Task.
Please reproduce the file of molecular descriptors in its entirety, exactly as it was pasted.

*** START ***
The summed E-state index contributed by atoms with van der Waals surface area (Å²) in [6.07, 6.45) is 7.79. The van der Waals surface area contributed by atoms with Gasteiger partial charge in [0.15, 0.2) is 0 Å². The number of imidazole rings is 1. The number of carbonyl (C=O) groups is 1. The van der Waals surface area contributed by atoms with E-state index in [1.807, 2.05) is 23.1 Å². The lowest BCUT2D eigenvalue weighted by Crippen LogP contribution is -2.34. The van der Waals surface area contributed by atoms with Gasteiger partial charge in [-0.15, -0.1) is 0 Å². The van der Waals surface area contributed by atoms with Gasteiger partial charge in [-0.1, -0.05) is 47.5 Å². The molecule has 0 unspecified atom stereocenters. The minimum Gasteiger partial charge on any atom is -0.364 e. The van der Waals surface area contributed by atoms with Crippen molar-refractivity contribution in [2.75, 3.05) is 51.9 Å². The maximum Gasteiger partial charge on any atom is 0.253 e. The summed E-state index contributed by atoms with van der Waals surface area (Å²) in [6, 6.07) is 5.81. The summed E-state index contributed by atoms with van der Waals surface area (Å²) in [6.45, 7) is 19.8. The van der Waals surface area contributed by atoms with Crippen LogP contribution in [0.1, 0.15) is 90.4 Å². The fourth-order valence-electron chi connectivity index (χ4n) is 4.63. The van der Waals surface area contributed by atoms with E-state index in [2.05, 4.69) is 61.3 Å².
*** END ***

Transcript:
The summed E-state index contributed by atoms with van der Waals surface area (Å²) in [6.07, 6.45) is 7.79. The van der Waals surface area contributed by atoms with Gasteiger partial charge in [0.15, 0.2) is 0 Å². The number of imidazole rings is 1. The number of carbonyl (C=O) groups is 1. The van der Waals surface area contributed by atoms with E-state index in [1.807, 2.05) is 23.1 Å². The lowest BCUT2D eigenvalue weighted by Crippen LogP contribution is -2.34. The van der Waals surface area contributed by atoms with Gasteiger partial charge in [-0.15, -0.1) is 0 Å². The van der Waals surface area contributed by atoms with Gasteiger partial charge in [-0.1, -0.05) is 47.5 Å². The molecule has 0 unspecified atom stereocenters. The minimum Gasteiger partial charge on any atom is -0.364 e. The van der Waals surface area contributed by atoms with Crippen molar-refractivity contribution in [2.75, 3.05) is 51.9 Å². The maximum Gasteiger partial charge on any atom is 0.253 e. The summed E-state index contributed by atoms with van der Waals surface area (Å²) in [6, 6.07) is 5.81. The summed E-state index contributed by atoms with van der Waals surface area (Å²) in [6.45, 7) is 19.8. The van der Waals surface area contributed by atoms with Crippen LogP contribution in [0.1, 0.15) is 90.4 Å². The fourth-order valence-electron chi connectivity index (χ4n) is 4.63. The van der Waals surface area contributed by atoms with E-state index in [2.05, 4.69) is 61.3 Å².